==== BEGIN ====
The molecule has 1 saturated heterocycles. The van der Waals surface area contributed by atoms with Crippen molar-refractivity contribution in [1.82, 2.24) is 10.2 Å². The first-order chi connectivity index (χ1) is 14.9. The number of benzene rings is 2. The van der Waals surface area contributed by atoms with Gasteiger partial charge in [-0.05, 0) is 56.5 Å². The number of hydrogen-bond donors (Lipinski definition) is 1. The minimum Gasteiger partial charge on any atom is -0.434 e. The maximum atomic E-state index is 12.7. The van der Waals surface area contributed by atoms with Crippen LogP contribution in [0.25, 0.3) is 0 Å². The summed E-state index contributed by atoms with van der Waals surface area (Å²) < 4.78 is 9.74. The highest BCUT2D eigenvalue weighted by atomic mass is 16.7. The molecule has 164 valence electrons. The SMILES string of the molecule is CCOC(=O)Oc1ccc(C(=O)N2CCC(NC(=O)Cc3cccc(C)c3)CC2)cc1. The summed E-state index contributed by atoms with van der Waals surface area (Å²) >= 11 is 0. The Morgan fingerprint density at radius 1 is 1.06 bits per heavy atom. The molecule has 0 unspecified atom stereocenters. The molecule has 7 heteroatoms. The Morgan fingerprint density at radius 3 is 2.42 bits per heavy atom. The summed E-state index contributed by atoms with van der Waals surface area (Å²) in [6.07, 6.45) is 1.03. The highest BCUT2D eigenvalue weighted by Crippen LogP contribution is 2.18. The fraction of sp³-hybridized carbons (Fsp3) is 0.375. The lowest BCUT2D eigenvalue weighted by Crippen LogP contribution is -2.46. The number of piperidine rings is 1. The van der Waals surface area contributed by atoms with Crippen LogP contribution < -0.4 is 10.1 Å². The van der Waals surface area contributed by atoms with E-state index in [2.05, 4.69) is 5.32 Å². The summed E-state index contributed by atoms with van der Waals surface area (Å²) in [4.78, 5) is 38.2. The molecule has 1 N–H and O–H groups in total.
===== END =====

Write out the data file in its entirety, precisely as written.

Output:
The molecule has 1 saturated heterocycles. The van der Waals surface area contributed by atoms with Crippen molar-refractivity contribution in [1.82, 2.24) is 10.2 Å². The first-order chi connectivity index (χ1) is 14.9. The number of benzene rings is 2. The van der Waals surface area contributed by atoms with Gasteiger partial charge in [-0.05, 0) is 56.5 Å². The number of hydrogen-bond donors (Lipinski definition) is 1. The minimum Gasteiger partial charge on any atom is -0.434 e. The maximum atomic E-state index is 12.7. The van der Waals surface area contributed by atoms with Crippen LogP contribution in [0.25, 0.3) is 0 Å². The summed E-state index contributed by atoms with van der Waals surface area (Å²) < 4.78 is 9.74. The highest BCUT2D eigenvalue weighted by atomic mass is 16.7. The molecule has 164 valence electrons. The SMILES string of the molecule is CCOC(=O)Oc1ccc(C(=O)N2CCC(NC(=O)Cc3cccc(C)c3)CC2)cc1. The summed E-state index contributed by atoms with van der Waals surface area (Å²) >= 11 is 0. The Morgan fingerprint density at radius 1 is 1.06 bits per heavy atom. The molecule has 0 unspecified atom stereocenters. The molecule has 7 heteroatoms. The Morgan fingerprint density at radius 3 is 2.42 bits per heavy atom. The summed E-state index contributed by atoms with van der Waals surface area (Å²) in [6.07, 6.45) is 1.03. The highest BCUT2D eigenvalue weighted by Crippen LogP contribution is 2.18. The fraction of sp³-hybridized carbons (Fsp3) is 0.375. The lowest BCUT2D eigenvalue weighted by Crippen LogP contribution is -2.46. The number of piperidine rings is 1. The van der Waals surface area contributed by atoms with Crippen LogP contribution < -0.4 is 10.1 Å². The van der Waals surface area contributed by atoms with E-state index in [2.05, 4.69) is 5.32 Å². The summed E-state index contributed by atoms with van der Waals surface area (Å²) in [4.78, 5) is 38.2. The molecule has 1 N–H and O–H groups in total.